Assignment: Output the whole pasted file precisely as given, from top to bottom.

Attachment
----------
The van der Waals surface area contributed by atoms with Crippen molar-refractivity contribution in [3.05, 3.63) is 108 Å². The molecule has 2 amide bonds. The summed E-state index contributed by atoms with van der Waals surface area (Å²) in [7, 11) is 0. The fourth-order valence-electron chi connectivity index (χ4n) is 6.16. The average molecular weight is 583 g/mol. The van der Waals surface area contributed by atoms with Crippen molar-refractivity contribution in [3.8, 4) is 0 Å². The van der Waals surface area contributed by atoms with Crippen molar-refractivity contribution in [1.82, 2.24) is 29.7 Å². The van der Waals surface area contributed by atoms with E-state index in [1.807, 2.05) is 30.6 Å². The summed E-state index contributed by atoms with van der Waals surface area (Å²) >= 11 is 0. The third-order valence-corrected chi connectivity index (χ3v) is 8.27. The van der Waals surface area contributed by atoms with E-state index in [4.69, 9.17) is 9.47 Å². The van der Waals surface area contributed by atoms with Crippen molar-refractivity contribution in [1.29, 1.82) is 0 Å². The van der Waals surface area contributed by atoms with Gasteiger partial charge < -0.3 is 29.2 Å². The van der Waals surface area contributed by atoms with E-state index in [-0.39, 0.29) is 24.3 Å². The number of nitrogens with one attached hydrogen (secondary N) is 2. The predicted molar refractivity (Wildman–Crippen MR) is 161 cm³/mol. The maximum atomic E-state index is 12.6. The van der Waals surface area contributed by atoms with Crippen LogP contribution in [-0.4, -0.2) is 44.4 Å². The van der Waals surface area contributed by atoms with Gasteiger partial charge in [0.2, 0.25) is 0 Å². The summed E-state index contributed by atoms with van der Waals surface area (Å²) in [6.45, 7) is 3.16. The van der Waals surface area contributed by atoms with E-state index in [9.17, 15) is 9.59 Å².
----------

The van der Waals surface area contributed by atoms with Crippen molar-refractivity contribution in [3.05, 3.63) is 108 Å². The molecule has 2 amide bonds. The summed E-state index contributed by atoms with van der Waals surface area (Å²) in [7, 11) is 0. The fourth-order valence-electron chi connectivity index (χ4n) is 6.16. The average molecular weight is 583 g/mol. The van der Waals surface area contributed by atoms with Crippen molar-refractivity contribution in [3.8, 4) is 0 Å². The van der Waals surface area contributed by atoms with Crippen molar-refractivity contribution in [1.82, 2.24) is 29.7 Å². The van der Waals surface area contributed by atoms with E-state index in [1.807, 2.05) is 30.6 Å². The summed E-state index contributed by atoms with van der Waals surface area (Å²) >= 11 is 0. The third-order valence-corrected chi connectivity index (χ3v) is 8.27. The van der Waals surface area contributed by atoms with E-state index in [4.69, 9.17) is 9.47 Å². The van der Waals surface area contributed by atoms with Crippen molar-refractivity contribution in [1.29, 1.82) is 0 Å². The van der Waals surface area contributed by atoms with Gasteiger partial charge < -0.3 is 29.2 Å². The van der Waals surface area contributed by atoms with E-state index in [-0.39, 0.29) is 24.3 Å². The number of nitrogens with one attached hydrogen (secondary N) is 2. The predicted molar refractivity (Wildman–Crippen MR) is 161 cm³/mol. The maximum atomic E-state index is 12.6. The van der Waals surface area contributed by atoms with Crippen LogP contribution in [-0.4, -0.2) is 44.4 Å². The van der Waals surface area contributed by atoms with Gasteiger partial charge in [0.2, 0.25) is 0 Å². The summed E-state index contributed by atoms with van der Waals surface area (Å²) in [6.45, 7) is 3.16. The van der Waals surface area contributed by atoms with E-state index in [9.17, 15) is 9.59 Å².